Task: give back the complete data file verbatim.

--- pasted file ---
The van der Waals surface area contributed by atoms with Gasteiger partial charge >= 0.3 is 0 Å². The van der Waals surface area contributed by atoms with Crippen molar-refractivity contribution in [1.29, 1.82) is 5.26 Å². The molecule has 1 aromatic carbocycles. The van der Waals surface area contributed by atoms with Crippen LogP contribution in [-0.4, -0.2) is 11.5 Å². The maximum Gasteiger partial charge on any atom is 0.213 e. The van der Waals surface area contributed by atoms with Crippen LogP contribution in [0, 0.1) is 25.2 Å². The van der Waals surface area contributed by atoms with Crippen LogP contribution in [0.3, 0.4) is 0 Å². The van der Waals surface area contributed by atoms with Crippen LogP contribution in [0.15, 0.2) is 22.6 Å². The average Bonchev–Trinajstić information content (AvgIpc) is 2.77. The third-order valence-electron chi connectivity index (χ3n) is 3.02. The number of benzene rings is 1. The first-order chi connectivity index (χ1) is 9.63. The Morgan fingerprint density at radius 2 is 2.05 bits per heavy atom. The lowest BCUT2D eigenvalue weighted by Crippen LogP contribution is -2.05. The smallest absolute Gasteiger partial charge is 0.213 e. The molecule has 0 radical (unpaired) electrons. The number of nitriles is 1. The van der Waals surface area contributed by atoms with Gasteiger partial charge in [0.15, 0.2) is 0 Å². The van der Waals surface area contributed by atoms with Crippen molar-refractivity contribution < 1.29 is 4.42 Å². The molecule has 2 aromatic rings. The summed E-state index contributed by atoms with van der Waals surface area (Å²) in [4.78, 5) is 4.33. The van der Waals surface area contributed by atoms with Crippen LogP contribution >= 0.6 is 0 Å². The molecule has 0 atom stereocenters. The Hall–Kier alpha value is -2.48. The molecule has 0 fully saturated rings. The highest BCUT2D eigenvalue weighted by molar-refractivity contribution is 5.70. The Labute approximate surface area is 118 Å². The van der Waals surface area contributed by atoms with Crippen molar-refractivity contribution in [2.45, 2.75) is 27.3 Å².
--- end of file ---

The van der Waals surface area contributed by atoms with Gasteiger partial charge >= 0.3 is 0 Å². The van der Waals surface area contributed by atoms with Crippen molar-refractivity contribution in [1.29, 1.82) is 5.26 Å². The molecule has 1 aromatic carbocycles. The van der Waals surface area contributed by atoms with Crippen LogP contribution in [-0.4, -0.2) is 11.5 Å². The maximum Gasteiger partial charge on any atom is 0.213 e. The van der Waals surface area contributed by atoms with Crippen LogP contribution in [0, 0.1) is 25.2 Å². The van der Waals surface area contributed by atoms with Crippen LogP contribution in [0.3, 0.4) is 0 Å². The van der Waals surface area contributed by atoms with Crippen LogP contribution in [0.15, 0.2) is 22.6 Å². The average Bonchev–Trinajstić information content (AvgIpc) is 2.77. The third-order valence-electron chi connectivity index (χ3n) is 3.02. The number of benzene rings is 1. The first-order chi connectivity index (χ1) is 9.63. The Morgan fingerprint density at radius 2 is 2.05 bits per heavy atom. The lowest BCUT2D eigenvalue weighted by Crippen LogP contribution is -2.05. The smallest absolute Gasteiger partial charge is 0.213 e. The molecule has 0 radical (unpaired) electrons. The number of nitriles is 1. The van der Waals surface area contributed by atoms with Gasteiger partial charge in [0.15, 0.2) is 0 Å². The van der Waals surface area contributed by atoms with Crippen molar-refractivity contribution < 1.29 is 4.42 Å². The molecule has 2 aromatic rings. The summed E-state index contributed by atoms with van der Waals surface area (Å²) in [4.78, 5) is 4.33. The van der Waals surface area contributed by atoms with Crippen LogP contribution >= 0.6 is 0 Å². The molecule has 0 atom stereocenters. The Hall–Kier alpha value is -2.48. The molecule has 0 fully saturated rings. The highest BCUT2D eigenvalue weighted by molar-refractivity contribution is 5.70. The Labute approximate surface area is 118 Å². The van der Waals surface area contributed by atoms with Crippen molar-refractivity contribution in [2.45, 2.75) is 27.3 Å².